Semin intervent Radiol 2021; 38(01): 003-008
DOI: 10.1055/s-0041-1725114
Review Article

Where Does Interventional Radiology Fit in with Trauma Management Algorithm?

A. S. Pillai
1  University of Texas, Medical Branch Galveston, Galveston, Texas
,
S. Srinivas
1  University of Texas, Medical Branch Galveston, Galveston, Texas
,
G. Kumar
2  Southwestern Medical Center, University of Texas, Dallas, Texas
,
A. K. Pillai
2  Southwestern Medical Center, University of Texas, Dallas, Texas
› Author Affiliations
 

Abstract

Trauma is a major cause of death in the United States, particularly in the younger population. Many traumatic deaths, as well as major morbidity, occur secondary to uncontrolled hemorrhage and eventual exsanguination. Interventional radiology plays a major role in treating these patients, and interventional techniques have evolved to the point where they are an integral part of treatment in these critically ill patients. This article reviews the role of interventional radiology in the treatment algorithms for traumatic injury sponsored by major societies and associations.


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Trauma is the leading cause of death in people aged 45 years and younger, accounting for 10% of deaths globally per year. Exsanguination is the major cause of preventable mortality.[1] In the management of the severely injured and bleeding patient, the cornerstone is represented by early detection and aggressive management of hemorrhage. Uncontrolled hemorrhage results in trauma-induced coagulopathy which is responsible for more than half of the deaths within the first 48 hours after hospital admissions.[2]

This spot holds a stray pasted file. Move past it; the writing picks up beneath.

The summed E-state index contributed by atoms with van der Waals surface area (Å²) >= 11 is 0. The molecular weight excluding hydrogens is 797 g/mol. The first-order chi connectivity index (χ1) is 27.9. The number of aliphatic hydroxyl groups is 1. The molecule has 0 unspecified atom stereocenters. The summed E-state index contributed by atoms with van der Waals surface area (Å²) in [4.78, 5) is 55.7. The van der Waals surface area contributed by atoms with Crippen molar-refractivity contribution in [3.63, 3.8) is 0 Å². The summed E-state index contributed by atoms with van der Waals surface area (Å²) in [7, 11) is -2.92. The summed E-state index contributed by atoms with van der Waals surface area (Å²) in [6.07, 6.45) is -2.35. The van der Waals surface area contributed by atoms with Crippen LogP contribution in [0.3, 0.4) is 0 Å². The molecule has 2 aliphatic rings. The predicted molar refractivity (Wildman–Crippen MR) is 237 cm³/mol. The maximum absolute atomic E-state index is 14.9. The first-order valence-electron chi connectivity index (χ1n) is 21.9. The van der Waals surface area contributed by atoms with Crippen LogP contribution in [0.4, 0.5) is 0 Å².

Interventional radiology (IR) is part of the nonoperative management (NOM) algorithm for a trauma patient. Conventional role of IR endorsed by most guidelines includes management of patients who are hemodynamically stable. The World Society of Emergency Surgery (WSES) guidelines define hemodynamic instability in an adult patient as admission systolic pressure[3]:

  • <90 mm Hg with clinical evidence of hemorrhagic shock.

  • >90 mm Hg but requiring bolus infusions/transfusions and/or vasopressor drugs and/or admission base excess greater than −5 mmole/L or transfusion requirement of ≥ 4 units of packed red blood cells within the first 8 hours.

Increasing availability of equipment and resources is shifting the role of endovascular management in trauma to hemodynamically unstable patients especially in surgically difficult areas like pelvic trauma (PT).[4] According to the American College of Surgeons Committee on Trauma (ACS-COT), the IR team should be available to perform procedure within 30 minutes in level I and level II trauma centers in this low-volume but high-risk patient population.[5] The Society of Interventional Radiology (SIR) position statement for endovascular interventions in trauma requires the IR team to be ready within 60 minutes from the time the decision to proceed with angiography. In addition, SIR recommends that an angiography suite must be available 24/7. In facilities without a 24-hour angiography suite, a protocol should be in place to postpone elective procedures during trauma activation. An algorithm for trauma activation should be created for each trauma scenario in a multidisciplinary approach.[6]